Viewpoint: Amanda Khan

October 2, 2020

As North East regional director at the Royal Institute of British Architects (RIBA), Amanda Khan sits at the heart of the member organisation’s work to strengthen the built environment industry from Berwick down to Teesside. Here, she tells Steven Hugill about its goals, its commitment to sustainability and the next generation, and how the architectural sector will play a crucial role in the UK’s post-COVID-19 recovery

Tell me a little about your career journey. What first attracted you to architecture?

I didn’t set out to have a career in architecture.

I left school without doing my A-Levels and got on a business management foundation degree course at Newcastle College. But I then got itchy feet as my friends started university, and I transferred over to Northumbria University to continue my studies in my second year. I graduated in 2008 and had developed an interest in events management.

However, a lot of the jobs I was looking at required A-Levels, so I got a role temping with RIBA North East as an administrator in 2009.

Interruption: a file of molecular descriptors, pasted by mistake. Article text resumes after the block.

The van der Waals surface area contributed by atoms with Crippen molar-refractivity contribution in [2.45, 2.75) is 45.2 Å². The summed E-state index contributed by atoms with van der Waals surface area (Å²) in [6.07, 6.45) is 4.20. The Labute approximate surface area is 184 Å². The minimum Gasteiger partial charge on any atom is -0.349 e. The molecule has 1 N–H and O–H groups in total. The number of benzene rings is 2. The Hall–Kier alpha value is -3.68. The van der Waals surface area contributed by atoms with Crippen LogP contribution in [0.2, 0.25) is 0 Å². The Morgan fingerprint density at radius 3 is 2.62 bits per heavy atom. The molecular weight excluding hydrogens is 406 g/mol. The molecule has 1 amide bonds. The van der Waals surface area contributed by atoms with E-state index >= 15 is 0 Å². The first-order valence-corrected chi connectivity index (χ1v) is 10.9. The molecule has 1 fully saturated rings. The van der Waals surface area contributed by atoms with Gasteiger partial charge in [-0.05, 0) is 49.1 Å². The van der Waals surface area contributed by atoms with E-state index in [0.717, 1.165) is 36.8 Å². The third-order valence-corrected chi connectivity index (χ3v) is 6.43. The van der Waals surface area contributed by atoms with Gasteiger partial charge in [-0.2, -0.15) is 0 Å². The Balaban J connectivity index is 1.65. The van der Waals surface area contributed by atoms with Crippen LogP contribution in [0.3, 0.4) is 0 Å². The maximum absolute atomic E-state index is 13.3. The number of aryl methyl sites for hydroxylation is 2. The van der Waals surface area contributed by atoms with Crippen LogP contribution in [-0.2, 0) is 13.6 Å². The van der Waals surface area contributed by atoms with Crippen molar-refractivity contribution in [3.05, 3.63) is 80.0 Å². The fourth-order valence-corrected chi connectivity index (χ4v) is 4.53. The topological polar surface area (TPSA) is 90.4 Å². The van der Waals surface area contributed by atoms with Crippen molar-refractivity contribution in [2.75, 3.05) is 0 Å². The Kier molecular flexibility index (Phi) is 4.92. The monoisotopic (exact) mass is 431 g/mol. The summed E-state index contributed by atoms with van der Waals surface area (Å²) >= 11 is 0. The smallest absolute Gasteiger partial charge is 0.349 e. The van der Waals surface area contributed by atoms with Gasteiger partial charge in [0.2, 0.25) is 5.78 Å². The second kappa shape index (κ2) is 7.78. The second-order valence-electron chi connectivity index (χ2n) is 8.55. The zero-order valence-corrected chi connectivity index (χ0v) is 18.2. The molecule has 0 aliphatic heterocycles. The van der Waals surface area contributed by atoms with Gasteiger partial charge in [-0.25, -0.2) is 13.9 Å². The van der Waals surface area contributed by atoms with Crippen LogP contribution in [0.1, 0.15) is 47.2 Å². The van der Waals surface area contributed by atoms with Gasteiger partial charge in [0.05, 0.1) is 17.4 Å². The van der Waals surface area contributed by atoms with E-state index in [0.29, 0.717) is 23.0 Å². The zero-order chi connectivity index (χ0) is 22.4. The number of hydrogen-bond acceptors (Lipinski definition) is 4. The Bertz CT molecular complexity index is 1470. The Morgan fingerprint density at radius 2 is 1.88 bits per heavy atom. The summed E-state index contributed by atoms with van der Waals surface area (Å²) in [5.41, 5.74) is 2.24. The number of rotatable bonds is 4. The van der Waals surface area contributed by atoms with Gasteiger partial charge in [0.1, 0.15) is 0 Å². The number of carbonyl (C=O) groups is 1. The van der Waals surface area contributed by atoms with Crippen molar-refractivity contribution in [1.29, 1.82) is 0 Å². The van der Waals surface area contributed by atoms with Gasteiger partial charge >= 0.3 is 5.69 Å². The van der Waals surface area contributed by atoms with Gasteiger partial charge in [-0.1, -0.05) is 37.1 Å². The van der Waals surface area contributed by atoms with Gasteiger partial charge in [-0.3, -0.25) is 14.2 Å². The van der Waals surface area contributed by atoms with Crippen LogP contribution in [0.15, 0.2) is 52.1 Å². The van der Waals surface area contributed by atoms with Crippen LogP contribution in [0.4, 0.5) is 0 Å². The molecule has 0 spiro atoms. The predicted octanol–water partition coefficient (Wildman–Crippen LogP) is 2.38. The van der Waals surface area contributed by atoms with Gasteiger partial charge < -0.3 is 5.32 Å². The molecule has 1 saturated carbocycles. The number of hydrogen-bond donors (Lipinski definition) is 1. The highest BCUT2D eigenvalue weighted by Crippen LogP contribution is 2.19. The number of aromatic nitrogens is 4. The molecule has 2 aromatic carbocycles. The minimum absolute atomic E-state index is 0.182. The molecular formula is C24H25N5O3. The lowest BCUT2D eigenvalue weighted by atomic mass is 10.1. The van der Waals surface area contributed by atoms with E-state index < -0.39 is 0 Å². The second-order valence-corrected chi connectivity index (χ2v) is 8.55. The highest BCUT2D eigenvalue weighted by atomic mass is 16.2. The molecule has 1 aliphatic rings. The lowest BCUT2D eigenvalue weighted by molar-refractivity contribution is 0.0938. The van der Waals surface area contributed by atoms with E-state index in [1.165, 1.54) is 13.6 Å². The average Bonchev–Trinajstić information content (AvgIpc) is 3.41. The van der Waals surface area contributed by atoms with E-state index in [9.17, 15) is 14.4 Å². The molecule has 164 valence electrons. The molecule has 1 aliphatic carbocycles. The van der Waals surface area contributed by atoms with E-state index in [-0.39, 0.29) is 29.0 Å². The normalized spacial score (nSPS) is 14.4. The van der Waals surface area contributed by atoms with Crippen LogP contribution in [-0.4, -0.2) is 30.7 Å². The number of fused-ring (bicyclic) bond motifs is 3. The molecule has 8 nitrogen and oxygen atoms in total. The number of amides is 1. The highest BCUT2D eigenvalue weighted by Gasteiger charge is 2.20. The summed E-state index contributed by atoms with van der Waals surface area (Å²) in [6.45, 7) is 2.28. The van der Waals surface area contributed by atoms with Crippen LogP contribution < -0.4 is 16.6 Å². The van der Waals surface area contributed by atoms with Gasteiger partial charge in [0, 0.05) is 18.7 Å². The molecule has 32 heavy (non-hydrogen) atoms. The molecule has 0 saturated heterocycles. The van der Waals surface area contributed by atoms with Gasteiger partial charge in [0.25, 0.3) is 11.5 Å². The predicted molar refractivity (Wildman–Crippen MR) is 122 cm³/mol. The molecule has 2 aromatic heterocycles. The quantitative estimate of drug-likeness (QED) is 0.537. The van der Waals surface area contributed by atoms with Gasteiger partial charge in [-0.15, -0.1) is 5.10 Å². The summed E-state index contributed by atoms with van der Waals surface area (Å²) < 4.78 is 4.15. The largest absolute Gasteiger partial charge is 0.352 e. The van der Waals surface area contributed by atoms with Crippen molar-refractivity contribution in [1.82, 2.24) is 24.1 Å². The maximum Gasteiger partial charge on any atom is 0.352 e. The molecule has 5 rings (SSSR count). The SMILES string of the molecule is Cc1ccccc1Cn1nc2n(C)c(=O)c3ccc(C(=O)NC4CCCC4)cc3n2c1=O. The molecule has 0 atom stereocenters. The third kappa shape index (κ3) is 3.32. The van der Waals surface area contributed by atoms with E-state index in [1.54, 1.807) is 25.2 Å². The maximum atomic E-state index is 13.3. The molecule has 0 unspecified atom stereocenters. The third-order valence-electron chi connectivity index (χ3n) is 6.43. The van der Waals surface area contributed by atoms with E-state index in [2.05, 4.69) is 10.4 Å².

How did you become RIBA North East regional director?

I worked my way up through a number of posts and became regional director in 2012. With the North East office being relatively small, I gained a lot of experience and skills during that period. One of the first big events I was involved with was the Reinvigorating the Region exhibition, in Newcastle’s Stephenson Works in early 2010. That was all about the history of architecture in the North East and was really exciting. I also got involved with RIBA’s annual awards programme and really enjoyed hearing how architects turned clients’ ideas into reality.

What is RIBA North East and what are its goals and objectives?

RIBA North East is the regional arm of the international RIBA body and we cover the area from Berwick down to Teesside. We help connect our community of architects and related built environment professionals and bring together their shared interests to create a support network. It is about creating experiences for members.